When It Comes to Autism, Everyone Can Advocate, Everyone Can Help | Commentary
Everyone is an advocate. Everyone can make a difference.
These are words we live by at Autism Speaks, and they’ve never been more important. That’s true whether you’re a volunteer, parent, friend or loved one of someone with autism, or on the autism spectrum yourself.
One in 68 American children and 1 in 42 boys currently live with autism. This prevalence makes it the fastest-growing developmental disability in the U.S. Yet research and support services don’t begin to address the unmet needs of our community.
That’s why Autism Speaks is thinking big, acting boldly and engaging anyone and everyone willing to pitch in.
Last month, we announced a collaboration with Google on a historic $50 million autism research project. The Ten Thousand Genomes project is the culmination of 15 years of work and represents the ideal intersection of science, business and philanthropy — an important milestone that could lead to breakthroughs in the causes and subtypes of autism, and better diagnosis and treatment.
Today, we’re launching the Autism Champions Initiative, a new state-of-the-art online platform that will help our community’s advocates take action like never before. It’s an opportunity for our champions to not only educate and engage, but also to inspire key legislators to join us in calling for a national strategy to address the needs of people affected by autism.
It’s a “one-stop-shop” for advocacy. With one simple click, our champions can call, write, tweet, or Facebook message key legislators anytime, from anywhere, to share their stories and show their support for state and federal legislative efforts aimed at addressing autism.
This is an important step forward for our community. Especially right now, as our nation’s leaders consider signature legislation that funds research and sets the federal agenda for autism.
It’s called the Autism CARES Act — bipartisan legislation introduced by Reps. Christopher H. Smith, R-N.J., and Mike Doyle, D-Pa., and Sens. Robert Menendez, D-N.J., and Michael B. Enzi, R-Wyo., to reauthorize the Combating Autism Act of 2006.
The Senate Health, Education, Labor and Pensions Committee approved the reauthorization by a voice vote Wednesday. We urge Congress to pass it as soon as possible.
Since the CAA was enacted, the National Institutes of Health, along with Autism Speaks and other organizations, have better coordinated and focused autism research.
We’ve been able to create a research ecosystem in which private and federal tax dollars are better leveraged and bring more scientists into the fold. This has resulted in scientific advances in identifying the causes of autism, diagnosing and treating it earlier, and providing better therapies and services.
More can and needs to be done. That’s why Autism Speaks continues to work with elected officials from both sides of the aisle to improve the law for generations to come.
A critical next step is to enhance our understanding of the needs of adults on the autism spectrum. Five hundred thousand young adults on the spectrum will age out of school-based services over the next decade and we — our government and society — are ill-equipped to address the needs of this population. A national strategy around employment, housing and community integration is essential.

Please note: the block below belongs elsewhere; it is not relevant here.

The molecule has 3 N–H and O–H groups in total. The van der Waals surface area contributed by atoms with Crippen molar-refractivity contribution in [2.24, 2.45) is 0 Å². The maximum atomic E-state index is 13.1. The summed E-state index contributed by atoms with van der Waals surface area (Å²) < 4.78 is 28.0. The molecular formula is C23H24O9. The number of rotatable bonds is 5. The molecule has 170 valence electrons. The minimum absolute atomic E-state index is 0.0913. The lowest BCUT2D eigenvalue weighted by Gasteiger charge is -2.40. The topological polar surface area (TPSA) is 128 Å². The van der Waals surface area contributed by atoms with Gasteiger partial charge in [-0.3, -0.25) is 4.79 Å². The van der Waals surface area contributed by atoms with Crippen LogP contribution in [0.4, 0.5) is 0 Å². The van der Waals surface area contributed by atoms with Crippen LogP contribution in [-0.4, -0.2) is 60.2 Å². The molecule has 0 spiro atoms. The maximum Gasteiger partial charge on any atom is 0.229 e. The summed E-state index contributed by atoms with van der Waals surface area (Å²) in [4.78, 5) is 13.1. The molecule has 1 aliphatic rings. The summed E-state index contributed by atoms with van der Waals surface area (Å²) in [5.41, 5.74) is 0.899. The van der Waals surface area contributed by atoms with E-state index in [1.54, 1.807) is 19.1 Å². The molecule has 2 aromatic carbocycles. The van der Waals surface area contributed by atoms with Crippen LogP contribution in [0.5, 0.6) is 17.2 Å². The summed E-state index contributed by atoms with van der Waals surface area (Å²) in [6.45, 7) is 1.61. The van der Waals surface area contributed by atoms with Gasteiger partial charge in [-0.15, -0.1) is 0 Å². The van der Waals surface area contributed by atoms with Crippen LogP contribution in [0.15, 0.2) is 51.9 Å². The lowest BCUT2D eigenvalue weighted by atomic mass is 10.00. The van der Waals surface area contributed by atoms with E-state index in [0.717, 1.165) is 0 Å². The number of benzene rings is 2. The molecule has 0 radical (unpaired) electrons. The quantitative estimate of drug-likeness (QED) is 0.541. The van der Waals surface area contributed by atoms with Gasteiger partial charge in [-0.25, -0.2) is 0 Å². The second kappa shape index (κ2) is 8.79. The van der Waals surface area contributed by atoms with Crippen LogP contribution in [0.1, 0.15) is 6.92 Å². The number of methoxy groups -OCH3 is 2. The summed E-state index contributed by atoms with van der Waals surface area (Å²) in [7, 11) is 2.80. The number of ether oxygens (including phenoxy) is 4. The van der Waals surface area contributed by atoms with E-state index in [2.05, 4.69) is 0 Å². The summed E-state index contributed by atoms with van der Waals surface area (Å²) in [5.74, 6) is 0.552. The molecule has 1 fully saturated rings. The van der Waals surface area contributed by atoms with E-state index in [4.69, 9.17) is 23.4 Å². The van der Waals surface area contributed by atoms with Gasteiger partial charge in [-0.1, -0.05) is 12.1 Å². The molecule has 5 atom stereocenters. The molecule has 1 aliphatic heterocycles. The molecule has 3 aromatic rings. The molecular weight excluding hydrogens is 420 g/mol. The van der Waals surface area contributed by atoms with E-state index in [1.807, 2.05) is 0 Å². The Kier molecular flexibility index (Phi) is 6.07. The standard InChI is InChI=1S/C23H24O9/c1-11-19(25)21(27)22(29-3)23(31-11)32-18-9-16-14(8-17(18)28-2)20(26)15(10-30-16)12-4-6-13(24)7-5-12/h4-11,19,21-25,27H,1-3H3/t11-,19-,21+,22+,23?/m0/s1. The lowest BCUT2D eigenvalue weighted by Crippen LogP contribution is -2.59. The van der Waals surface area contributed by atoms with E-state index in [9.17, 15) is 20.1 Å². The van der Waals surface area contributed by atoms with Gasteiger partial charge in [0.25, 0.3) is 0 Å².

The Autism CARES Act places a new focus on the needs of adults with autism by requiring a review of transition issues faced by adolescents aging out of the school system to adulthood and includes new accountability provisions to ensure federal dollars are spent wisely — issues of common concern across the disability community.
That’s why we’re working with the American Academy of Pediatrics, the Association of University Centers on Disabilities and other groups to highlight the impact the Autism CARES Act will have, not only on individuals affected by autism, but on the disability community as a whole.
This federal effort is backed by a powerful army of grass-roots advocates and volunteers across the country.
Individuals affected by autism, their mothers, fathers, neighbors and friends come to us from all walks of life. We listen to them and empower them to take action to address autism. They meet with legislators, organize their neighborhoods and tell their stories in Washington and in state capitols across the country, to ensure that every family affected by autism has the access and resources it needs to care for its loved ones. They are the single best champions of our cause and they inspire us every day.
They were also the inspiration for the Autism Champions Initiative. As social media continues to transform the way people connect, engage, and communicate with their elected leaders, we too must transform and make it easier for our advocates to advocate – for themselves and for their loved ones.
The Autism Champions Initiative is one more way we’re making sure that everyone can advocate, and that everyone can make a difference.
Liz Feld is the president of Autism Speaks, the world’s leading autism awareness, science and advocacy organization.